Bhaskar Krishnamachari said...

@Marc: I'm sure that's a significant factor too, and in the absence of scientific data, it is still debatable how "useful" a Ph.D. is. But I feel strongly that the kind of open ended inquiry that one experiences today mostly in the Ph.D. does leave one better equipped to handling uncertainty and coming up with innovative solutions than what is possible with an undergrad/ms degree from most places, even for bright students. My own anecdotal evidence would be the improvement I see in many of my own students between when they start and when they are graduating...

@matt: hence the periodic calls for abolishing tenure... These issues have been a matter in classical fields like physics and math for many years and don't seem to have resulted in any systemic changes.

matt said...

Hmm, have these other, "mature" sciences experienced this kind of competitiveness inflation the past couple of decades? I don't know the numbers, but I could imagine CS being a fairly special case due to recent history.

Just a word of caution re individuals' reports of nonregret about having got PhDs: of course people are often reluctant, after the fact, to conclude that major life decisions were mistakes. An extreme case: it's hard to know what to make of this stuff, but the "happiness studies" people are always telling us that people are robustly made *less* happy, according to various "objective" measures, as a result of having children, though of course nobody ever says they regret having kids.

Bhaskar Krishnamachari said...

Then again, they are always followed up by articles like this one: "Parents today are happier than non-parents, studies suggest" (USA Today 5/5/12) ...

Mi (Michael) Zhang said...

As an international student, the second advice "be able to communicate well in diverse settings" is the most important and valuable skill I have learned during my Ph.D. training. In this sense, getting a Ph.D. degree for me is worthwhile.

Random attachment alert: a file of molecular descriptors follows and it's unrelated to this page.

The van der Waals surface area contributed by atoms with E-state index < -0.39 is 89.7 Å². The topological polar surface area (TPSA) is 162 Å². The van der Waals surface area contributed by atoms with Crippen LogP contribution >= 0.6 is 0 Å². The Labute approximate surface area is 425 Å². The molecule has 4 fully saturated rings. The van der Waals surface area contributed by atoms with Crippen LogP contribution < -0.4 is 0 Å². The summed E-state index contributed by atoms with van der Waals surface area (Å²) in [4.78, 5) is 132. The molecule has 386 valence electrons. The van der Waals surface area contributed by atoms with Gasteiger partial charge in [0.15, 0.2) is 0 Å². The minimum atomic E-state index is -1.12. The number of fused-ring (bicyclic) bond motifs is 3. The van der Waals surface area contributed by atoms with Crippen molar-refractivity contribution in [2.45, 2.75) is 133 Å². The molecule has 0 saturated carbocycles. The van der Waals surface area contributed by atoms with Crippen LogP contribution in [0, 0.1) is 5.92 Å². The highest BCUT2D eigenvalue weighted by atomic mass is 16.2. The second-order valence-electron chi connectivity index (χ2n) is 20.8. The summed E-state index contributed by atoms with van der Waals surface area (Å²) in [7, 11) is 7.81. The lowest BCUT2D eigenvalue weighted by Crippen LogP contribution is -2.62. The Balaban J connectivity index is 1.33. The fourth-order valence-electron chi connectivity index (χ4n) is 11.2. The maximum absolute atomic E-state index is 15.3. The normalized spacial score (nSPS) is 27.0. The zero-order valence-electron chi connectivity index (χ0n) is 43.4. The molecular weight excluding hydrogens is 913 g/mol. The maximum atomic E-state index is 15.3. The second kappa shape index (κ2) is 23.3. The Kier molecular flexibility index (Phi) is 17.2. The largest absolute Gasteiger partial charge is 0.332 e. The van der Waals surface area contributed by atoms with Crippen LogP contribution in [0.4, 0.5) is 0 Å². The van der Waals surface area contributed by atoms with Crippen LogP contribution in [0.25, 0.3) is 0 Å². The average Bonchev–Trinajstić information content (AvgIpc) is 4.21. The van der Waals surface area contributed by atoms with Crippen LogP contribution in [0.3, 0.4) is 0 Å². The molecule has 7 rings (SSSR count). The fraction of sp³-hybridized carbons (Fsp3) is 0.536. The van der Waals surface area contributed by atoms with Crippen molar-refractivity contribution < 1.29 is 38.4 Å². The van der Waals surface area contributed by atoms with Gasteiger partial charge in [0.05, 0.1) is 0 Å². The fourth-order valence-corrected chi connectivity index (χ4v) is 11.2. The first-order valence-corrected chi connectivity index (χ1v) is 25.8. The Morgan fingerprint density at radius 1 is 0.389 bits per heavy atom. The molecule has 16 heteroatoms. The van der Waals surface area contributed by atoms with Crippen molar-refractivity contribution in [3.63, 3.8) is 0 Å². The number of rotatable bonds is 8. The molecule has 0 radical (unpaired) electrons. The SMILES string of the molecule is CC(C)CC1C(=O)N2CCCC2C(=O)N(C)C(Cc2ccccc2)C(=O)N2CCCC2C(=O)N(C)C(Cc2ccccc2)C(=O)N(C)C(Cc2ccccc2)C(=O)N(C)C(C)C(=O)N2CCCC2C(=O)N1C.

Subhasis Nath said...

Hi...I am doing my PhD student in Metallugical & Materials Engineering in India.I have very strong desire to work in software industry, but I don't have any knowledge on coding. So what should I do to enetr to a software industry ?
Plz help....

Bhaskar Krishnamachari said...

Subhasis, why not take some programming courses?

Soumyabrata said...

Dear Dr. Krishnamachari,
Greetings! I just started my PhD. study, and this blog post will definitely be a ready-reckoner for me when I graduate. Thanks! :)

Jahan said...

Dr. Krishnamachari,
Thanks for your helpful post. I have been accepted for PhD at two departments in USC: ISE in Viterbi, and IOM at Marshall. I've been thinking for weeks and I still haven't been able to decide. I'm aware that if I go to ISE, I'll probably end up in industry, while at Marshall I'll end up as a faculty.
My question is, years ago when there were only options 1 and 2 (it wasn't conventional for PhDs to go into industry), why didn't PhD graduates consider this third option? Doesn't a job in industry pay more than a job in academia?
The former graduates of my advisor in ISE have gotten great jobs in industry, such as senior analysts, CEOs etc. Don't these kinds of jobs pay more than becoming a faculty?

Bhaskar Krishnamachari said...

Hi Jahan,

My responses to your two queries below:

"why didn't PhD graduates consider this third option?"

I don't know that they didn't consider the third option before, but my own sense is that the number of Ph.D. students that went to pure industry jobs was lower in the past.

"Doesn't a job in industry pay more than a job in academia?"

It certainly does in many cases. But if a) the pay is one's main priority, and b) getting a Ph.D. is not essential to that job (or to high-paying industry jobs in general), why spend the many additional years getting a Ph.D.? This is something to think hard about before investing several years of your life in grad school.

At least in today's environment, I find it hard to believe that a Ph.D. is the best investment of someone's time if their primary goal in life is to make money. The Ph.D. has a number of valuable benefits with respect to intellectual growth, experience of free inquiry, the reward of contributing something new to human knowledge, and opening up the option of a job in academia. But purely from the perspective of higher earning potential, I am inclined to think that the same time spent in industry after a masters (or even undergrad) or doing an MBA might be better, or at least as good, when you factor into account also the lost earnings and the opportunity cost of time during the 4-5 years of the Ph.D.